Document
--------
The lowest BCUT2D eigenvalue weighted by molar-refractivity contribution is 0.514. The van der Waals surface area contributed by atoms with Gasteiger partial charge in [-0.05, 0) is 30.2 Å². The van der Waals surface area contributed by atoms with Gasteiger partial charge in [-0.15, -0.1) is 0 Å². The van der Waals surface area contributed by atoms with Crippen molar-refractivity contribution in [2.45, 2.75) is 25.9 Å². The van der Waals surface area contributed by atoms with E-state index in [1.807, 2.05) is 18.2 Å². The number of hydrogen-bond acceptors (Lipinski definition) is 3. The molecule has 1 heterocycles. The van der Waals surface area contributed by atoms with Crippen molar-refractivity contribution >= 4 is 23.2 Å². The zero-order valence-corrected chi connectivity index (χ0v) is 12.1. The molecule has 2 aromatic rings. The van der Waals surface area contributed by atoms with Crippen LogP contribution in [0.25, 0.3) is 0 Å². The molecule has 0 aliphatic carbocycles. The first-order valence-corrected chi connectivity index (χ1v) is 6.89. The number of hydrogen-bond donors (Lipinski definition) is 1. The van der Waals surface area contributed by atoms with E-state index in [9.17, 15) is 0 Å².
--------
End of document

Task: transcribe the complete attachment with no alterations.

The lowest BCUT2D eigenvalue weighted by molar-refractivity contribution is 0.514. The van der Waals surface area contributed by atoms with Gasteiger partial charge in [-0.05, 0) is 30.2 Å². The van der Waals surface area contributed by atoms with Gasteiger partial charge in [-0.15, -0.1) is 0 Å². The van der Waals surface area contributed by atoms with Crippen molar-refractivity contribution in [2.45, 2.75) is 25.9 Å². The van der Waals surface area contributed by atoms with E-state index in [1.807, 2.05) is 18.2 Å². The number of hydrogen-bond acceptors (Lipinski definition) is 3. The molecule has 1 heterocycles. The van der Waals surface area contributed by atoms with Crippen molar-refractivity contribution >= 4 is 23.2 Å². The zero-order valence-corrected chi connectivity index (χ0v) is 12.1. The molecule has 2 aromatic rings. The van der Waals surface area contributed by atoms with Crippen LogP contribution in [0.25, 0.3) is 0 Å². The molecule has 0 aliphatic carbocycles. The first-order valence-corrected chi connectivity index (χ1v) is 6.89. The number of hydrogen-bond donors (Lipinski definition) is 1. The van der Waals surface area contributed by atoms with E-state index in [9.17, 15) is 0 Å².